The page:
As a musical artist, you likely know that your tracks must go through two stages of production—mixing and mastering before they reach the ears of your listeners. Both are important processes to put your recordings through if you’re planning on sharing your masterpieces with friends, family, and the world!
By having your audio mixed and mastered, you’re ensuring that all of the fine details and sound in your recording are brought out and that the finished product sounds polished and professional.
Even if you’re not planning on mixing and mastering audio yourself, it’s good to know what sound engineers do in both of these processes when you hand your beloved audio artwork over to the pros.
What is audio mixing?
Mixing is the stage of audio production that comes first. The most basic explanation of audio mixing is essentially making sure that the separate tracks, that make up a song or recording, come together and sound balanced and blended when played at once. This can be as simple as adjusting the volume of individual elements, or as technical as adjusting the compression and reverb types in order to make the rough cut of your song sound cohesive and pleasant to listen to.
Mixing engineers also make the different parts of a song, for example, the bridge, chorus, and verses, work well with one another, and give each a distinct emphasis and role in the song as a whole. They coordinate the transitions between each of these sections for the listener, at the same time crafting the tone of the finished song. Each instrument has to be carefully focussed on so during the mixing process so that the engineer can hear the very subtle transients that make up the sound and decide how to manipulate it based on their professional ear. Mixing vocals is often the most challenging part of the mixing process due to the element often being the most important of the song. This is because a vocal communicates more than notes and is crucial to get right as it is often the loudest instrument in the mix.
What is audio mastering?
Mastering engineers take over once mixing engineers have finished with their job. Mastering engineers need to be very attentive and focused on the overall sound of the song they’re working on—once a mastering engineer has finished fine-tuning the recording and making any final adjustments, the song will be sent off to be released.
During the mastering stage of production, the sound engineer usually doesn’t work with individual tracks, as the mixing engineer might, and instead, work on a stereo recording. Because of this, the engineer must keep in mind industry standards for the music and the artist’s vision and focus on making the final track as perfect as it can be.
How do the engineer's work differ?
The workflow of mixing engineers and mastering engineers are quite different. A mixing engineer usually receives a large volume of tracks to work with—sometimes over 100 different, individual recordings of instruments, backing vocals, and other effects are handed over. Thus, it’s especially important for a mixing engineer to stay organized. They might do this by color-coding sets of tracks, and by dividing them into instrument groups and sub-mixes to make their job easier. Once all of this is done, a mixing engineer will begin to make adjustments to groups of tracks or individual tracks. They might use processes like filtering and adding effects to create the desired sound in the track. Because mixing engineers work with such a high volume of files and have so many adjustments, mixing a single track can take several hours, or even several days.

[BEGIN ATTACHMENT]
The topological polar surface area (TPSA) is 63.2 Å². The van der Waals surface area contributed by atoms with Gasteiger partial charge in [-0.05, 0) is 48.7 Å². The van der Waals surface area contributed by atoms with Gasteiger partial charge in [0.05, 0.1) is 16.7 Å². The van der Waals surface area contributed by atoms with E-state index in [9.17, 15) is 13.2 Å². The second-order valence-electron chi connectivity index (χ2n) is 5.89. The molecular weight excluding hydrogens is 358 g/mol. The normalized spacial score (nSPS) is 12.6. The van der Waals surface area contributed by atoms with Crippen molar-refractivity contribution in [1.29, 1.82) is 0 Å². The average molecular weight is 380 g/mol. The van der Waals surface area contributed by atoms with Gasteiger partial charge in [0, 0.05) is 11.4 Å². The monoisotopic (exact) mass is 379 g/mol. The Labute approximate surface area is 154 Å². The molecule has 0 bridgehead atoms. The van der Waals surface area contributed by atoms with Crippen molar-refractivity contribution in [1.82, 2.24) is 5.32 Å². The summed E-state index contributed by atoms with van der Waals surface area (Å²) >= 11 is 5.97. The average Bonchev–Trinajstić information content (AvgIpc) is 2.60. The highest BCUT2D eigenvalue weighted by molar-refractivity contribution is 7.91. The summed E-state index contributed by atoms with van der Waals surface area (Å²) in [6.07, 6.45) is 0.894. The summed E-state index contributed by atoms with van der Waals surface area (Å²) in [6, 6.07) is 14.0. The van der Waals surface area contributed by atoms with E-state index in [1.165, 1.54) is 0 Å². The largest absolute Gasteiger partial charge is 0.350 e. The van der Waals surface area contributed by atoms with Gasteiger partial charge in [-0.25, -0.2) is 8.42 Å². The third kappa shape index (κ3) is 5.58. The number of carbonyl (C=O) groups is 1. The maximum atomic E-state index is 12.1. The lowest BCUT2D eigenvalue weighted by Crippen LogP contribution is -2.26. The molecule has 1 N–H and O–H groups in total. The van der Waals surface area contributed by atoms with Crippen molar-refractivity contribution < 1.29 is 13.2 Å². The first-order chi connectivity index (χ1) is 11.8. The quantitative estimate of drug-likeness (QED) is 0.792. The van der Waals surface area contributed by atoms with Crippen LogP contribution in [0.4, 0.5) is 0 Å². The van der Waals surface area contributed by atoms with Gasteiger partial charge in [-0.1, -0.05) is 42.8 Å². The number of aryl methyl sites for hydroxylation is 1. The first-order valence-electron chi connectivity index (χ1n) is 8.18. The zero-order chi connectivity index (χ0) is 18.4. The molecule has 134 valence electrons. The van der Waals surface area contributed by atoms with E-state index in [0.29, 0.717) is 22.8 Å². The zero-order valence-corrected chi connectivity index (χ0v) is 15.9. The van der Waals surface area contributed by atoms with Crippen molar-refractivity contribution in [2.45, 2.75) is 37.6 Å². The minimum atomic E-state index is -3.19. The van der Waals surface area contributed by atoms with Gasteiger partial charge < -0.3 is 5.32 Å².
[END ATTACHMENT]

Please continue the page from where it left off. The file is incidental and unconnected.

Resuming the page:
How do mixing and mastering tools differ?
Because mixing and mastering audio requires a trained ear, sound engineers work in spaces where the audio can be heard clearly and cleanly in order to make the best decisions. They work in quiet, treated rooms, but mixing engineers especially often will move between rooms and switch between correct studio monitor placement, headphones, and other listening equipment to see how the track will sound across a variety of environments. Mastering engineers, on the other hand, usually stay in one acoustically treated studio room that they know well—this helps them to establish a sense of flow within a song and within a whole album or EP. If the mastering engineer was moving between spaces like a mixing engineer often does, it would be difficult for them to create a cohesive sound, style, or voice for a whole project or within individual tracks.
Both types of sound engineers that we’ve talked about here use similar tools to do their jobs—they use a DAW, or digital audio workstation, to make their adjustments. They usually also will use different programs and plugins to supplement the DAW. Especially in today’s music world, where people listen to audio in a variety of ways and on a wide range of platforms, it’s important to test how a track sounds in as many of these different formats as possible.
MixButton is an online mixing and mastering service that gives you, whether you’re a hobbyist or a professional musician, the opportunity to have your tracks professionally mixed and mastered. We have years of experience working in all genres of music, and we’d be delighted to work with you to produce your next fantastic project! Click the button to learn more about the services we offer.